RUSADA was suspended in November, 2015 after an independent WADA report carried out by Canadian lawyer Richard McLaren outlined evidence of massive state-backed, systematic doping and cover-ups in Russian sport.

WADA has repeatedly said since that RUSADA would not be reinstated until it satisfied key criteria on a "roadmap for return", including recognising the findings of the McLaren Report and allowing access to stored urine samples at RUSADA's Moscow laboratory.

At Thursday's WADA executive committee meeting in the Seychelles, members approved a lesser version of the first point - an acceptance of the IOC's Schmid Report, which endorsed the core findings of the McLaren Report - and set another "clear timeline" for the implementation of the second.

That means, after remaining banned for refusing access to the Moscow lab, RUSADA is now approved, but could be banned again if access continues to be denied.

"Today, the great majority of the (12-person) WADA Executive Committee (EXCO) decided to reinstate RUSADA as compliant with the World Anti-Doping Code, subject to strict conditions," WADA President Craig Reedie said in a statement.

According to WADA, the chair of its compliance review committee said a letter received from the Russian Ministry of Sport last week amounted to an acceptance of all the findings of the Schmid Report.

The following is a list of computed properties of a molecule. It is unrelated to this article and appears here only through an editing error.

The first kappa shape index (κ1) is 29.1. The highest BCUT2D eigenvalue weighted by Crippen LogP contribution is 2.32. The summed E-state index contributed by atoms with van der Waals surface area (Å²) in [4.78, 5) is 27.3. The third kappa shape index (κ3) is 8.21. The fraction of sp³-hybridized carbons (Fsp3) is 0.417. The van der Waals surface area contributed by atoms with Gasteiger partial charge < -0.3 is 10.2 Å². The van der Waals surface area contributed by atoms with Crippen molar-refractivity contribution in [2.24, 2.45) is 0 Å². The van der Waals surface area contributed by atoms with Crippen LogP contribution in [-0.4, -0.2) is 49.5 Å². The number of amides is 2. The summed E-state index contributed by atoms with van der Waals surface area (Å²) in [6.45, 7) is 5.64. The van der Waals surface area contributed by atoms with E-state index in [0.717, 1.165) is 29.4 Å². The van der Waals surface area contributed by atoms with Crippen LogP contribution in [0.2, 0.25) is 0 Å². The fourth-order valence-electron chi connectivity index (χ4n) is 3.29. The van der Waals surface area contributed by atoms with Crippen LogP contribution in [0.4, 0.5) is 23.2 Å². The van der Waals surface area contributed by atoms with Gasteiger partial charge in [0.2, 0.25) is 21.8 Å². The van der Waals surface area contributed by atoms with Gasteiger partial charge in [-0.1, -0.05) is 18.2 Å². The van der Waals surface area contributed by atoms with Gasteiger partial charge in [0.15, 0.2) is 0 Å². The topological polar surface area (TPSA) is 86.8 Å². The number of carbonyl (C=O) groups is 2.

RUSADA director general Yuri Ganus told Reuters that more work needed to be done to secure the reinstatement but said Thursday's decision was a positive sign for Russia's suspended track and field athletes, weightlifters and paralympians.

WADA Vice-President Linda Helleland, the most senior member of the agency's leadership to express opposition to reinstatement, said the decision cast a dark shadow over the credibility of the anti-doping movement.

"As an organization, WADA's number one job is to be true to our values of fair sport," Helleland said in a statement. "And today we made the wrong decision in protecting the integrity of sport and to maintain public trust in the anti-doping work.

"Today we failed the clean athletes of the world."

Read more here.